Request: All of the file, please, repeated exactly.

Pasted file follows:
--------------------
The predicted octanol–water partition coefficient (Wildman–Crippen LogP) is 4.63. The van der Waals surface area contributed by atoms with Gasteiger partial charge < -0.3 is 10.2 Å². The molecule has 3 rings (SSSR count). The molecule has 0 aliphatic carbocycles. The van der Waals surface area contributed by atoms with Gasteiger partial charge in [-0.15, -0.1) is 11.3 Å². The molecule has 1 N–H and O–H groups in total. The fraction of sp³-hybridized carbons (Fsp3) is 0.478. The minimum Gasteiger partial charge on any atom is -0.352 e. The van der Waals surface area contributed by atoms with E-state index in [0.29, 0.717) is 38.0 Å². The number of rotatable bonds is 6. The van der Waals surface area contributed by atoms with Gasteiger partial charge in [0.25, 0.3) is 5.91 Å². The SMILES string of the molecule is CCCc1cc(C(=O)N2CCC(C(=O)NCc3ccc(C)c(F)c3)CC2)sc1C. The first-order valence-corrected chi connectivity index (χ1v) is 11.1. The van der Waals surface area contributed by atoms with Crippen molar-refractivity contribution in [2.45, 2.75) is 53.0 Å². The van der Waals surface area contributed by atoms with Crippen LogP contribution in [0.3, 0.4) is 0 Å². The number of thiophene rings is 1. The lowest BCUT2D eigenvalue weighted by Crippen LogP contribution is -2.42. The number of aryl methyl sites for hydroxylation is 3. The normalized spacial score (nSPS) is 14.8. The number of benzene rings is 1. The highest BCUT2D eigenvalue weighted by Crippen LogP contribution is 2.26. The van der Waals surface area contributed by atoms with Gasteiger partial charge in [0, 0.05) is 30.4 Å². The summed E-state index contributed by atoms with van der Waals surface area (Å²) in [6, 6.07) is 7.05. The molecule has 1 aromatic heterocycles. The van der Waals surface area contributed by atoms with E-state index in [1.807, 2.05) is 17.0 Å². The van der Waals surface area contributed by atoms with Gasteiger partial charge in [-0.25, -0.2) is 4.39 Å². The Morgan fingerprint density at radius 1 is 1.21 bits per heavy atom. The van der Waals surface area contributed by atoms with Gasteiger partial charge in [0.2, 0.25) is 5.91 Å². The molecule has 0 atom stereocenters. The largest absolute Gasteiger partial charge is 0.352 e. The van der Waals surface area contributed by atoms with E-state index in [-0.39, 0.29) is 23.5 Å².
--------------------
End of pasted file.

The predicted octanol–water partition coefficient (Wildman–Crippen LogP) is 4.63. The van der Waals surface area contributed by atoms with Gasteiger partial charge < -0.3 is 10.2 Å². The molecule has 3 rings (SSSR count). The molecule has 0 aliphatic carbocycles. The van der Waals surface area contributed by atoms with Gasteiger partial charge in [-0.15, -0.1) is 11.3 Å². The molecule has 1 N–H and O–H groups in total. The fraction of sp³-hybridized carbons (Fsp3) is 0.478. The minimum Gasteiger partial charge on any atom is -0.352 e. The van der Waals surface area contributed by atoms with E-state index in [0.29, 0.717) is 38.0 Å². The number of rotatable bonds is 6. The van der Waals surface area contributed by atoms with Gasteiger partial charge in [0.25, 0.3) is 5.91 Å². The SMILES string of the molecule is CCCc1cc(C(=O)N2CCC(C(=O)NCc3ccc(C)c(F)c3)CC2)sc1C. The first-order valence-corrected chi connectivity index (χ1v) is 11.1. The van der Waals surface area contributed by atoms with Crippen molar-refractivity contribution in [2.45, 2.75) is 53.0 Å². The van der Waals surface area contributed by atoms with Crippen LogP contribution in [0.3, 0.4) is 0 Å². The number of thiophene rings is 1. The lowest BCUT2D eigenvalue weighted by Crippen LogP contribution is -2.42. The number of aryl methyl sites for hydroxylation is 3. The normalized spacial score (nSPS) is 14.8. The number of benzene rings is 1. The highest BCUT2D eigenvalue weighted by Crippen LogP contribution is 2.26. The van der Waals surface area contributed by atoms with Gasteiger partial charge in [0, 0.05) is 30.4 Å². The summed E-state index contributed by atoms with van der Waals surface area (Å²) in [6, 6.07) is 7.05. The molecule has 1 aromatic heterocycles. The van der Waals surface area contributed by atoms with E-state index in [1.807, 2.05) is 17.0 Å². The van der Waals surface area contributed by atoms with Gasteiger partial charge in [-0.25, -0.2) is 4.39 Å². The Morgan fingerprint density at radius 1 is 1.21 bits per heavy atom. The van der Waals surface area contributed by atoms with Gasteiger partial charge in [0.2, 0.25) is 5.91 Å². The molecule has 0 atom stereocenters. The largest absolute Gasteiger partial charge is 0.352 e. The van der Waals surface area contributed by atoms with E-state index in [-0.39, 0.29) is 23.5 Å².